SOCHI, Russia -- It was Slovenia’s version of the 1980 U.S. “Miracle on Ice,” a historic moment for a team whose country, with a population of about 2 million, has only seven indoor hockey rinks and only 148 senior-level players.
“We’ve got 25 really good ones,” Kings and Slovenia center Anze Kopitar said, and that’s all that mattered Tuesday.
Slovenia’s assured 4-0 victory over Austria in the playoff qualification round of the Sochi Olympic hockey tournament was an emphatic statement by a team few expected to do anything here. But now Slovenia, 2-0-0-2 in its first-ever Olympic appearance and seeded 10th here, has a berth in the quarterfinals on Wednesday against No. 1 Sweden.
“Mission impossible,” Coach Matjaz Kopitar said of his team, which is ranked 17th in the world.
With only one NHL player -- Anze Kopitar, the coach’s son -- Slovenia had to win a qualifying tournament to get here and then was stuck in a group with Russia, the U.S., and Slovakia.
Relying on luck, perseverance and good goaltending, Slovenia squeezed out a preliminary-round victory over Slovakia and on Tuesday blanked Austria, thanks to a 30-save performance by goaltender Robert Kristan, a power-play goal by Anze Kopitar early in the first period and a pivotal short-handed goal by Jan Urbas at 11:57 of the first period.
“I think it obviously means a huge deal for us,” said Anze Kopitar, who said he had fully recovered from the stomach flu that had forced him out of the team’s previous game, against the U.S.
“Every single guy will tell you it’s a great honor play for your country and be part of this run.”
Slovenia’s run is making everyone in the hockey world take notice.
Kopitar said on Monday, “I was talking to a certain someone who knows a lot about the game of hockey and he said he’s been following us the last couple years, and he said we’ve done tremendous work and you can just tell it’s a huge jump from where we were five years ago. I think just to hear that from a guy like that, it’s unbelievable.”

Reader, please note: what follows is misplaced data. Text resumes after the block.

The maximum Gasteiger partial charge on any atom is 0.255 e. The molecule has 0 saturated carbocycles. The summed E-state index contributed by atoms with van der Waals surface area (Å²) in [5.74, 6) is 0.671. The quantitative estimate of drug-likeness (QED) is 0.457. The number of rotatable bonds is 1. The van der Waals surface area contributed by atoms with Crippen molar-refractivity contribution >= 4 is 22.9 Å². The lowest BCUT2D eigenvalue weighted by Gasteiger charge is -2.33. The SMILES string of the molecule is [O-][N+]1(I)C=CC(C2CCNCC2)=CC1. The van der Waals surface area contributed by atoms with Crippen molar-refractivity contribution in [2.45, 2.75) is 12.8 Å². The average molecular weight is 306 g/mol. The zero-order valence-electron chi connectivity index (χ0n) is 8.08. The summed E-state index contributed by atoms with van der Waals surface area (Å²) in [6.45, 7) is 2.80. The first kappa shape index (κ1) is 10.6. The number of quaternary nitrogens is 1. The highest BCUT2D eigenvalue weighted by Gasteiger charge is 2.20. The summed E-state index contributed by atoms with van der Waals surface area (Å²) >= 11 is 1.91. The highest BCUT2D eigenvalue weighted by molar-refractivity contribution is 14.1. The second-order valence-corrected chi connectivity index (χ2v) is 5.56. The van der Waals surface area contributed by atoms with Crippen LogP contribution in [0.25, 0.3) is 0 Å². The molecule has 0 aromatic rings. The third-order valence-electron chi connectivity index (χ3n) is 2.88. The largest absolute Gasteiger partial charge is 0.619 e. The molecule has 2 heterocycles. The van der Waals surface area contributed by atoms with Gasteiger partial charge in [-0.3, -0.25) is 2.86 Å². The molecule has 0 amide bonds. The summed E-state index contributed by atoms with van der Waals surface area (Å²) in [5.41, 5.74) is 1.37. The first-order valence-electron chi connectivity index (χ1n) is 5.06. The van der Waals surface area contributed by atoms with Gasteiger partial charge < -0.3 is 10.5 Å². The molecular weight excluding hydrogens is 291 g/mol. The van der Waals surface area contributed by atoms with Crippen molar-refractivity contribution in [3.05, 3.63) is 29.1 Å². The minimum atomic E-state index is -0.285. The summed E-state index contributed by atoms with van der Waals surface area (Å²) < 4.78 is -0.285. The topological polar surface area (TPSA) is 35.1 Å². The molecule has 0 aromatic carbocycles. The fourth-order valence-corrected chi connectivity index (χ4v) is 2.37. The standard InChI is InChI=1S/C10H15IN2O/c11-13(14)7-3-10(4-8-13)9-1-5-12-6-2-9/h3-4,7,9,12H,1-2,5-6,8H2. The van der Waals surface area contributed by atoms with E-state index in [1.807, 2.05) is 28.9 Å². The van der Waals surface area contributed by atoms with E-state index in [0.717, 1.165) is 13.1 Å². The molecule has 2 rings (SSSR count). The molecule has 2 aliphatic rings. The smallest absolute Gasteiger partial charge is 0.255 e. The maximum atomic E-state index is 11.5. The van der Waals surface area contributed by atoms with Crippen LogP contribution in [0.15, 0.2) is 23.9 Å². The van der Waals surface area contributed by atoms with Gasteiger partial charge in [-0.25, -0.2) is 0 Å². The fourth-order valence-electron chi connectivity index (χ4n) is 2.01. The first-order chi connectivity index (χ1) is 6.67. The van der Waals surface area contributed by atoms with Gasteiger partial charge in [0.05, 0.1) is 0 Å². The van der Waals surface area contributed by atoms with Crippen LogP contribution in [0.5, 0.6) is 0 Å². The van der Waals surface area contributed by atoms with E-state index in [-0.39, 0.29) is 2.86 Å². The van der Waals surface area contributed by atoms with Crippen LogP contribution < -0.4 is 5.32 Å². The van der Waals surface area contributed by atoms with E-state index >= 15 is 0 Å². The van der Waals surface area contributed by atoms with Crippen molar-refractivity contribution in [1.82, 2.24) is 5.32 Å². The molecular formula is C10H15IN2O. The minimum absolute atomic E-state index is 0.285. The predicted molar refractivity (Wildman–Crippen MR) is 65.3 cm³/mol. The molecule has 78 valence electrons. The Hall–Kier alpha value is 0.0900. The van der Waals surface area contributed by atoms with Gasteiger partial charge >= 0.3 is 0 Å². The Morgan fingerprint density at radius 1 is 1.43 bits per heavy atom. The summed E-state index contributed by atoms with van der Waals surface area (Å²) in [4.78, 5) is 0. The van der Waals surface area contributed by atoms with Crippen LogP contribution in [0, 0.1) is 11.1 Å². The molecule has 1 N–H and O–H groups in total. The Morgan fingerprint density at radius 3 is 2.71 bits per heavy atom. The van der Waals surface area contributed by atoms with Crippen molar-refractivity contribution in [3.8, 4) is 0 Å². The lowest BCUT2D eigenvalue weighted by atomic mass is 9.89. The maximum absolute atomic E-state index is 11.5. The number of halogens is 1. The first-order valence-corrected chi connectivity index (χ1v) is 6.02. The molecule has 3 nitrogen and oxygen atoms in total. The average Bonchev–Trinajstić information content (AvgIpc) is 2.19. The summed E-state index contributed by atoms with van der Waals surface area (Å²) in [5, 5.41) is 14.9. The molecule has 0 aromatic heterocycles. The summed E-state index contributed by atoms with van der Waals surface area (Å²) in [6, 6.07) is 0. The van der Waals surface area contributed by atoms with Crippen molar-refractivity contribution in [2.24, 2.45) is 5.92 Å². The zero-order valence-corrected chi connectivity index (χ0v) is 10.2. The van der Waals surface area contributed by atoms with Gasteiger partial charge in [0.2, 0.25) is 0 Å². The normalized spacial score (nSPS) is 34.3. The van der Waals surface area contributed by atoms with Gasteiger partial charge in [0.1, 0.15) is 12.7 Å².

Who was that guy?
“A guy called Steve Yzerman,” Kopitar said, referring to the Hall of Fame player who is the executive director of Canada’s Olympic hockey team.
Slovenia’s progress here is all the more remarkable because aside from Kopitar and forward Jan Mursak, who played briefly for the Detroit Red Wings and now plays in Russia’s Kontinental Hockey League, its Olympians play in lower-caliber leagues in Europe. Austria had three NHL players on its roster but Slovenia was more cohesive and effective on Tuesday.
“Very disappointing but we have to give them credit,” said forward Thomas Vanek of Austria and the New York Islanders.
Mursak, who scored the final goal into an empty net Tuesday, said he and his teammates always had confidence they could compete against more powerful teams and were glad of the affirmation on Tuesday.
“We always knew that if we’re going to skate with the other teams and battle, we can have good results. And this tournament finally started showing up,” he said.
Facing Sweden, he said, “is going to be a really hard game. We play good defensively, we shut their power play down and if we battle with them, I think it’s going to be an interesting game.”
Asked how Slovenia can beat Sweden, Anze Kopitar was definitive.
“Good goaltending, good special teams and a lot of discipline,” he said.
Matjaz Kopitar, who praised his players’ physical and emotional strength Tuesday, had an interesting take on the effect he hopes the victory eventually will have in his country.
“I wish with this win we’re going to get like five more ice rinks,” he said. “I want to see more ice rinks, I want to see more organizations going, on the right way to develop the kids.
“This is the message to the people who are responsible for this kind of stuff.”